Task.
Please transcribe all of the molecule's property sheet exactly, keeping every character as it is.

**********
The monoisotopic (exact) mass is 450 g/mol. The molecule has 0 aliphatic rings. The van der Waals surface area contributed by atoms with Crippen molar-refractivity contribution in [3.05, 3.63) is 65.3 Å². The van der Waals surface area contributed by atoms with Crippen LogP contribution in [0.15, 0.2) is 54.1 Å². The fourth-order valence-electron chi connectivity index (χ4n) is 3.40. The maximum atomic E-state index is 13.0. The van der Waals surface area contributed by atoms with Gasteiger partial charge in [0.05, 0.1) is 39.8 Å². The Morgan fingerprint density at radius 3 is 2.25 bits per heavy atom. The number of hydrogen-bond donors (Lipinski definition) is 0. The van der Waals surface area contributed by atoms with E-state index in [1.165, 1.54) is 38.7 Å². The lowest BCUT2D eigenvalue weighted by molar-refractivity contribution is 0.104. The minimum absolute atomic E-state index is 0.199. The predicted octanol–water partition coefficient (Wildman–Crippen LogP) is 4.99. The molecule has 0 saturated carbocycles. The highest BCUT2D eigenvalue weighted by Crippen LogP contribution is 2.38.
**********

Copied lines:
The monoisotopic (exact) mass is 450 g/mol. The molecule has 0 aliphatic rings. The van der Waals surface area contributed by atoms with Crippen molar-refractivity contribution in [3.05, 3.63) is 65.3 Å². The van der Waals surface area contributed by atoms with Crippen LogP contribution in [0.15, 0.2) is 54.1 Å². The fourth-order valence-electron chi connectivity index (χ4n) is 3.40. The maximum atomic E-state index is 13.0. The van der Waals surface area contributed by atoms with Gasteiger partial charge in [0.05, 0.1) is 39.8 Å². The Morgan fingerprint density at radius 3 is 2.25 bits per heavy atom. The number of hydrogen-bond donors (Lipinski definition) is 0. The van der Waals surface area contributed by atoms with E-state index in [1.165, 1.54) is 38.7 Å². The lowest BCUT2D eigenvalue weighted by molar-refractivity contribution is 0.104. The minimum absolute atomic E-state index is 0.199. The predicted octanol–water partition coefficient (Wildman–Crippen LogP) is 4.99. The molecule has 0 saturated carbocycles. The highest BCUT2D eigenvalue weighted by Crippen LogP contribution is 2.38.